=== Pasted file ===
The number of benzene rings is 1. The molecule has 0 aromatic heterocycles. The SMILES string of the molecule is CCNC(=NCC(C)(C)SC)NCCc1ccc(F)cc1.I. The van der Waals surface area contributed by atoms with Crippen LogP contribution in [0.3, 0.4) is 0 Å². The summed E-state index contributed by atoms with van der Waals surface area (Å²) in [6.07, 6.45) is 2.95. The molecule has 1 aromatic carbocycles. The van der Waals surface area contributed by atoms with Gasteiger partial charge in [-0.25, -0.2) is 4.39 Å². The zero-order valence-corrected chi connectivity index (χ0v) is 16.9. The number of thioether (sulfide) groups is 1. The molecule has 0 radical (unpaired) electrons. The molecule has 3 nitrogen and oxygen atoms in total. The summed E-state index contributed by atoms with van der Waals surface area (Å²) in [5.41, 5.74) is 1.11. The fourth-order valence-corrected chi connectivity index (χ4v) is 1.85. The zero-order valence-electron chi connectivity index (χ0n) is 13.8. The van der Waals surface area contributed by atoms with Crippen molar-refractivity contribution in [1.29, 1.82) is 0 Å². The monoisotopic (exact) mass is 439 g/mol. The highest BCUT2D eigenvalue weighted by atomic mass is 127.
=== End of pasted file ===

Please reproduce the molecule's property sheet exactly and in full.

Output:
The number of benzene rings is 1. The molecule has 0 aromatic heterocycles. The SMILES string of the molecule is CCNC(=NCC(C)(C)SC)NCCc1ccc(F)cc1.I. The van der Waals surface area contributed by atoms with Crippen LogP contribution in [0.3, 0.4) is 0 Å². The summed E-state index contributed by atoms with van der Waals surface area (Å²) in [6.07, 6.45) is 2.95. The molecule has 1 aromatic carbocycles. The van der Waals surface area contributed by atoms with Gasteiger partial charge in [-0.25, -0.2) is 4.39 Å². The zero-order valence-corrected chi connectivity index (χ0v) is 16.9. The number of thioether (sulfide) groups is 1. The molecule has 0 radical (unpaired) electrons. The molecule has 3 nitrogen and oxygen atoms in total. The summed E-state index contributed by atoms with van der Waals surface area (Å²) in [5.41, 5.74) is 1.11. The fourth-order valence-corrected chi connectivity index (χ4v) is 1.85. The zero-order valence-electron chi connectivity index (χ0n) is 13.8. The van der Waals surface area contributed by atoms with Crippen molar-refractivity contribution in [1.29, 1.82) is 0 Å². The monoisotopic (exact) mass is 439 g/mol. The highest BCUT2D eigenvalue weighted by atomic mass is 127.